Thursday 27 February 2014

Withered Hand: New Gods

What record has given me greater pleasure in the last 5 years than Withered Hand's Good News? Or in the last 10 years? Drawing on James Yorkston's Moving Up Country - the very heartbeat of the new Scottish folk tradition - and the sparkling eloquence of the Silver Jews' American Water it marked the arrival of a great musical and lyrical talent in Dan Willson.

Where Good News corrupted the Good News Bible with a teenager's spirit and a comic's wit - the anti-masturbation campaigner John Harvey Kellogg on Cornflake; atheistic, sexual rebellion on Religious Songs - from the background of growing up as a Jehovah's Witness, this collection elevates musical heroes as the New Gods.

Those musical New Gods are referenced, or worshipped - King Creosote on King Of Hollywood, the US indie underground on Black Tambourine - by Willson with a full band. So if you can also hear Pavement's Major Leagues on Fall Apart or Galaxie 500's half-lit melodic tricks on Between True Love and Ruin, then they too are the new gods.

But this isn't a record of reference points. How would you explain the zen-like perfection of Horseshoe? It sounds like one of those songs that's always existed. Perhaps in the future it'll never not be playing on an oldies radio station somewhere in the world.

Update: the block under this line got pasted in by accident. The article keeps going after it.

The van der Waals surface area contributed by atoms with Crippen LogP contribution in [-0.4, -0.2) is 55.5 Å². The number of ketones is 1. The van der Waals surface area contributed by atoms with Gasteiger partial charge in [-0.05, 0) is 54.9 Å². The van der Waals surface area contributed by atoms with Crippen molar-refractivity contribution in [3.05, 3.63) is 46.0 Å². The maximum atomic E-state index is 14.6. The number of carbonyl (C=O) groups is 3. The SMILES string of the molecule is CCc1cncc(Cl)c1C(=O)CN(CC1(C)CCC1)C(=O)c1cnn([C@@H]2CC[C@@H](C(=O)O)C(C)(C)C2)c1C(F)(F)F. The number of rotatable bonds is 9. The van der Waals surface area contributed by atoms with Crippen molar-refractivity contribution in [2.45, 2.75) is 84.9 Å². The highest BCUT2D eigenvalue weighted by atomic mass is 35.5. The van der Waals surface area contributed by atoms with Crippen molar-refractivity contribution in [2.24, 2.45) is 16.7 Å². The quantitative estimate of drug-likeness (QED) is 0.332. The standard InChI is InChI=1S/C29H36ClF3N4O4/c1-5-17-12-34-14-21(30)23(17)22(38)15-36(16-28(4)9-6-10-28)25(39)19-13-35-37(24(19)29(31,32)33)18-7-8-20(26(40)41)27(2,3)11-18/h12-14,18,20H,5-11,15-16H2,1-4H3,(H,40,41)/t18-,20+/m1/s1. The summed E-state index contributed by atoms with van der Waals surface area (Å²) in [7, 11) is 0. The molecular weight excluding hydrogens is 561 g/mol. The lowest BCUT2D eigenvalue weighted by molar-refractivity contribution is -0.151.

Nor is this a record divorced from its predecessor. Love In The Time Of Ecstasy is namechecked in Love Over Desire and the precisely poised pathos of early 70s Neil Young, which helped define Good News, is carried over to New Gods' ballads.

It's easy to see New Gods selling 10-15,000 copies. The production by Tony Doogan, who worked on Belle and Sebastian's early albums, adds a fresh luminosity that could help transfer these songs, as happened to Belle and Sebastian, to a more mainstream audience.

It's early days, but New Gods sounds like the very best record to come my way in a long time.

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